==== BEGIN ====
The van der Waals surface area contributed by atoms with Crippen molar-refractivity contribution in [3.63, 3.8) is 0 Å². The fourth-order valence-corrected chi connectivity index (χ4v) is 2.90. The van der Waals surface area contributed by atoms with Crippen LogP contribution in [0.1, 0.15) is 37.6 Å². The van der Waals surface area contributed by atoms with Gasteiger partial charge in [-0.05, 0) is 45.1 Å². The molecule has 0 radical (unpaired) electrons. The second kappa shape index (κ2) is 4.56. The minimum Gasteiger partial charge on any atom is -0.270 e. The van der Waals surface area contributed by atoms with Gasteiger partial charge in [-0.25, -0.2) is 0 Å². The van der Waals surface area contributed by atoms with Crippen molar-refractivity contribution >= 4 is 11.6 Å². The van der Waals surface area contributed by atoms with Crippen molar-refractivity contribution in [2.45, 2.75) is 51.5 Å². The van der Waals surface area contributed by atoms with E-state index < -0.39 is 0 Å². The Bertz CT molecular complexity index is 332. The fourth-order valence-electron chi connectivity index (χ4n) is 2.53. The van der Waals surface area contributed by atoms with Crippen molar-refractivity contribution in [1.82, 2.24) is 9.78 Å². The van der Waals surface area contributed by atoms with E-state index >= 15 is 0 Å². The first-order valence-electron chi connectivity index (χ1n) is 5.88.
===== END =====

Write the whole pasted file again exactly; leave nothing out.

The van der Waals surface area contributed by atoms with Crippen molar-refractivity contribution in [3.63, 3.8) is 0 Å². The fourth-order valence-corrected chi connectivity index (χ4v) is 2.90. The van der Waals surface area contributed by atoms with Crippen LogP contribution in [0.1, 0.15) is 37.6 Å². The van der Waals surface area contributed by atoms with Gasteiger partial charge in [-0.05, 0) is 45.1 Å². The molecule has 0 radical (unpaired) electrons. The second kappa shape index (κ2) is 4.56. The minimum Gasteiger partial charge on any atom is -0.270 e. The van der Waals surface area contributed by atoms with Gasteiger partial charge in [-0.25, -0.2) is 0 Å². The van der Waals surface area contributed by atoms with Crippen molar-refractivity contribution >= 4 is 11.6 Å². The van der Waals surface area contributed by atoms with Crippen molar-refractivity contribution in [2.45, 2.75) is 51.5 Å². The van der Waals surface area contributed by atoms with E-state index < -0.39 is 0 Å². The Bertz CT molecular complexity index is 332. The fourth-order valence-electron chi connectivity index (χ4n) is 2.53. The van der Waals surface area contributed by atoms with Crippen molar-refractivity contribution in [1.82, 2.24) is 9.78 Å². The van der Waals surface area contributed by atoms with E-state index >= 15 is 0 Å². The first-order valence-electron chi connectivity index (χ1n) is 5.88.